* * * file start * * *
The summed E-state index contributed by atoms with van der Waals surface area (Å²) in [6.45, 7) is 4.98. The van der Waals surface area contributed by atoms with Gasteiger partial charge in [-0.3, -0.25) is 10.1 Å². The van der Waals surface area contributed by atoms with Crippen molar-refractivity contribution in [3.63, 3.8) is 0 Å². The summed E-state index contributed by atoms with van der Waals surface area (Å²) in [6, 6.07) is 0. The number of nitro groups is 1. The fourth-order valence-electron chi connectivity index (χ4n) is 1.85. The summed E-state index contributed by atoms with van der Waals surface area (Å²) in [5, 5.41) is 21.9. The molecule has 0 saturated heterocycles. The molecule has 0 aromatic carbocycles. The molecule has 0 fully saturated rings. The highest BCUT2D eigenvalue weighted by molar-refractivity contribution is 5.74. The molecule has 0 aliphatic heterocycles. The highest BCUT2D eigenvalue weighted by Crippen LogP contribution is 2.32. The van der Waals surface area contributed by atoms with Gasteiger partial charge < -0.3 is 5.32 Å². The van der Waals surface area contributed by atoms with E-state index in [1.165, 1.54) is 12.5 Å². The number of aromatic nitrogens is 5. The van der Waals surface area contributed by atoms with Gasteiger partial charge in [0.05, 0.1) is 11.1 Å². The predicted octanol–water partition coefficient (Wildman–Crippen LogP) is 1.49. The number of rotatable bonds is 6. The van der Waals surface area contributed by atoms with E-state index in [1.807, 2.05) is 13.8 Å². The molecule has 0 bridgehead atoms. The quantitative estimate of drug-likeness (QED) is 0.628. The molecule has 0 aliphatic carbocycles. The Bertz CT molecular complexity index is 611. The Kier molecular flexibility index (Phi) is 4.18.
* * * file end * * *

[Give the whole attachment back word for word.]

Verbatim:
The summed E-state index contributed by atoms with van der Waals surface area (Å²) in [6.45, 7) is 4.98. The van der Waals surface area contributed by atoms with Gasteiger partial charge in [-0.3, -0.25) is 10.1 Å². The van der Waals surface area contributed by atoms with Crippen molar-refractivity contribution in [3.63, 3.8) is 0 Å². The summed E-state index contributed by atoms with van der Waals surface area (Å²) in [6, 6.07) is 0. The number of nitro groups is 1. The fourth-order valence-electron chi connectivity index (χ4n) is 1.85. The summed E-state index contributed by atoms with van der Waals surface area (Å²) in [5, 5.41) is 21.9. The molecule has 0 saturated heterocycles. The molecule has 0 aromatic carbocycles. The molecule has 0 fully saturated rings. The highest BCUT2D eigenvalue weighted by molar-refractivity contribution is 5.74. The molecule has 0 aliphatic heterocycles. The highest BCUT2D eigenvalue weighted by Crippen LogP contribution is 2.32. The van der Waals surface area contributed by atoms with Gasteiger partial charge < -0.3 is 5.32 Å². The van der Waals surface area contributed by atoms with E-state index in [1.165, 1.54) is 12.5 Å². The number of aromatic nitrogens is 5. The van der Waals surface area contributed by atoms with Gasteiger partial charge in [0.05, 0.1) is 11.1 Å². The predicted octanol–water partition coefficient (Wildman–Crippen LogP) is 1.49. The number of rotatable bonds is 6. The van der Waals surface area contributed by atoms with E-state index in [1.807, 2.05) is 13.8 Å². The molecule has 0 bridgehead atoms. The quantitative estimate of drug-likeness (QED) is 0.628. The molecule has 0 aliphatic carbocycles. The Bertz CT molecular complexity index is 611. The Kier molecular flexibility index (Phi) is 4.18.